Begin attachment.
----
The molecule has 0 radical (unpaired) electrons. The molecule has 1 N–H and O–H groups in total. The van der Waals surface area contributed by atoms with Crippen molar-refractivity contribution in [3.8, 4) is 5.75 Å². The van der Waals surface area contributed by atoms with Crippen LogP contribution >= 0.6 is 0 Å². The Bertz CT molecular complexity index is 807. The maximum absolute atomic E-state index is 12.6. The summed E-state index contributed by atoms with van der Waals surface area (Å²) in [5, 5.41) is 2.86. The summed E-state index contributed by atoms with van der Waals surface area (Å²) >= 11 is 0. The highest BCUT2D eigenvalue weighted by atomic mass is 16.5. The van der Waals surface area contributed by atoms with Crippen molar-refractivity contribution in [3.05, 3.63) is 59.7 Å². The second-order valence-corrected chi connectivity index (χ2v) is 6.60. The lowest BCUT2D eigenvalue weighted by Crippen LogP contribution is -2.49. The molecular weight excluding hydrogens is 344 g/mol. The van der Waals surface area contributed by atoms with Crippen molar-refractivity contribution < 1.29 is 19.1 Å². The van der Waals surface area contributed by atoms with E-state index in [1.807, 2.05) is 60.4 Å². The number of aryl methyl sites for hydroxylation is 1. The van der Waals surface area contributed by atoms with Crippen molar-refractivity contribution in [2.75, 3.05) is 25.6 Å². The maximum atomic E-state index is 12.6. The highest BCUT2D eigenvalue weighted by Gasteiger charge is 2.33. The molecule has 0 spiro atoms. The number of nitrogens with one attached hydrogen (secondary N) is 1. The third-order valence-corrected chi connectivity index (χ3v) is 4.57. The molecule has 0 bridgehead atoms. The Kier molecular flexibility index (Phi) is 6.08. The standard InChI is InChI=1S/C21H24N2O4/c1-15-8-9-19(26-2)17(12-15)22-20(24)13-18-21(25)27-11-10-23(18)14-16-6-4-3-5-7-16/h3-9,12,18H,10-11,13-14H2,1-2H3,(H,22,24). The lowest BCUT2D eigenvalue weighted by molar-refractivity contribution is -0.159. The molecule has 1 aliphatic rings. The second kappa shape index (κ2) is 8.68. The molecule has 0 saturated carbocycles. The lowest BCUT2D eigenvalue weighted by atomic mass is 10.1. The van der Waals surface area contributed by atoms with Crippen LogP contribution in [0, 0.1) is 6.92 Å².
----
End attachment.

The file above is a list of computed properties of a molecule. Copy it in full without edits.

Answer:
The molecule has 0 radical (unpaired) electrons. The molecule has 1 N–H and O–H groups in total. The van der Waals surface area contributed by atoms with Crippen molar-refractivity contribution in [3.8, 4) is 5.75 Å². The van der Waals surface area contributed by atoms with Crippen LogP contribution >= 0.6 is 0 Å². The Bertz CT molecular complexity index is 807. The maximum absolute atomic E-state index is 12.6. The summed E-state index contributed by atoms with van der Waals surface area (Å²) in [5, 5.41) is 2.86. The summed E-state index contributed by atoms with van der Waals surface area (Å²) >= 11 is 0. The highest BCUT2D eigenvalue weighted by atomic mass is 16.5. The van der Waals surface area contributed by atoms with Crippen molar-refractivity contribution in [3.05, 3.63) is 59.7 Å². The second-order valence-corrected chi connectivity index (χ2v) is 6.60. The lowest BCUT2D eigenvalue weighted by Crippen LogP contribution is -2.49. The molecular weight excluding hydrogens is 344 g/mol. The van der Waals surface area contributed by atoms with Crippen molar-refractivity contribution < 1.29 is 19.1 Å². The van der Waals surface area contributed by atoms with E-state index in [1.807, 2.05) is 60.4 Å². The number of aryl methyl sites for hydroxylation is 1. The van der Waals surface area contributed by atoms with Crippen molar-refractivity contribution in [2.75, 3.05) is 25.6 Å². The maximum atomic E-state index is 12.6. The highest BCUT2D eigenvalue weighted by Gasteiger charge is 2.33. The molecule has 0 spiro atoms. The number of nitrogens with one attached hydrogen (secondary N) is 1. The third-order valence-corrected chi connectivity index (χ3v) is 4.57. The molecule has 0 bridgehead atoms. The Kier molecular flexibility index (Phi) is 6.08. The standard InChI is InChI=1S/C21H24N2O4/c1-15-8-9-19(26-2)17(12-15)22-20(24)13-18-21(25)27-11-10-23(18)14-16-6-4-3-5-7-16/h3-9,12,18H,10-11,13-14H2,1-2H3,(H,22,24). The lowest BCUT2D eigenvalue weighted by molar-refractivity contribution is -0.159. The molecule has 1 aliphatic rings. The second kappa shape index (κ2) is 8.68. The molecule has 0 saturated carbocycles. The lowest BCUT2D eigenvalue weighted by atomic mass is 10.1. The van der Waals surface area contributed by atoms with Crippen LogP contribution in [0, 0.1) is 6.92 Å².